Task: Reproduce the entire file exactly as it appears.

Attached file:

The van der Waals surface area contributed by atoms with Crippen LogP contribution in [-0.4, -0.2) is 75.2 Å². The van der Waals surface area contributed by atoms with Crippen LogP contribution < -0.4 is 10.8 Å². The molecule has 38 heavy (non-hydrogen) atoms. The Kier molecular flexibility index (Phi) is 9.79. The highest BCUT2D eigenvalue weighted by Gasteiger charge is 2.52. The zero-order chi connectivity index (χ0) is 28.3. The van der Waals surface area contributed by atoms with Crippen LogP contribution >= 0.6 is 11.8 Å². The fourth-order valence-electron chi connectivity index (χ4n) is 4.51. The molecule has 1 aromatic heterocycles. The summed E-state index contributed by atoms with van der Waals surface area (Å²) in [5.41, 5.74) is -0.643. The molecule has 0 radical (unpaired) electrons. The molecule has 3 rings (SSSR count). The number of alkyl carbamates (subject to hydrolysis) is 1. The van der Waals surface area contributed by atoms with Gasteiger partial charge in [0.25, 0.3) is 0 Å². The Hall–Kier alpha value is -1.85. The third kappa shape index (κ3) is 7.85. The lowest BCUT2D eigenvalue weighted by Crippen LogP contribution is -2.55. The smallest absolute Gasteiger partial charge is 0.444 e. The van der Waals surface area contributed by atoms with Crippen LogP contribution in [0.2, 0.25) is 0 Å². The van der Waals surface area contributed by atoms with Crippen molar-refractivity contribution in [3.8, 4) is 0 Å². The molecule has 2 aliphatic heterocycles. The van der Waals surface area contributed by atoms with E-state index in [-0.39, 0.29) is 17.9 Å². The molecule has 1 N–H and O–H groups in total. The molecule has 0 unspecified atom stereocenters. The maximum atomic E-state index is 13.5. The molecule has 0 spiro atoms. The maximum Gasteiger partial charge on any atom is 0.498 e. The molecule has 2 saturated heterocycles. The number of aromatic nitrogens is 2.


The van der Waals surface area contributed by atoms with Crippen LogP contribution in [-0.4, -0.2) is 75.2 Å². The van der Waals surface area contributed by atoms with Crippen LogP contribution < -0.4 is 10.8 Å². The molecule has 38 heavy (non-hydrogen) atoms. The Kier molecular flexibility index (Phi) is 9.79. The highest BCUT2D eigenvalue weighted by Gasteiger charge is 2.52. The zero-order chi connectivity index (χ0) is 28.3. The van der Waals surface area contributed by atoms with Crippen LogP contribution >= 0.6 is 11.8 Å². The fourth-order valence-electron chi connectivity index (χ4n) is 4.51. The molecule has 1 aromatic heterocycles. The summed E-state index contributed by atoms with van der Waals surface area (Å²) in [5.41, 5.74) is -0.643. The molecule has 0 radical (unpaired) electrons. The molecule has 3 rings (SSSR count). The number of alkyl carbamates (subject to hydrolysis) is 1. The van der Waals surface area contributed by atoms with Gasteiger partial charge in [0.25, 0.3) is 0 Å². The Hall–Kier alpha value is -1.85. The third kappa shape index (κ3) is 7.85. The lowest BCUT2D eigenvalue weighted by Crippen LogP contribution is -2.55. The smallest absolute Gasteiger partial charge is 0.444 e. The van der Waals surface area contributed by atoms with Crippen LogP contribution in [0.2, 0.25) is 0 Å². The van der Waals surface area contributed by atoms with Crippen molar-refractivity contribution in [3.8, 4) is 0 Å². The molecule has 2 aliphatic heterocycles. The van der Waals surface area contributed by atoms with E-state index in [-0.39, 0.29) is 17.9 Å². The molecule has 1 N–H and O–H groups in total. The molecule has 0 unspecified atom stereocenters. The maximum atomic E-state index is 13.5. The molecule has 0 spiro atoms. The maximum Gasteiger partial charge on any atom is 0.498 e. The molecule has 2 saturated heterocycles. The number of aromatic nitrogens is 2.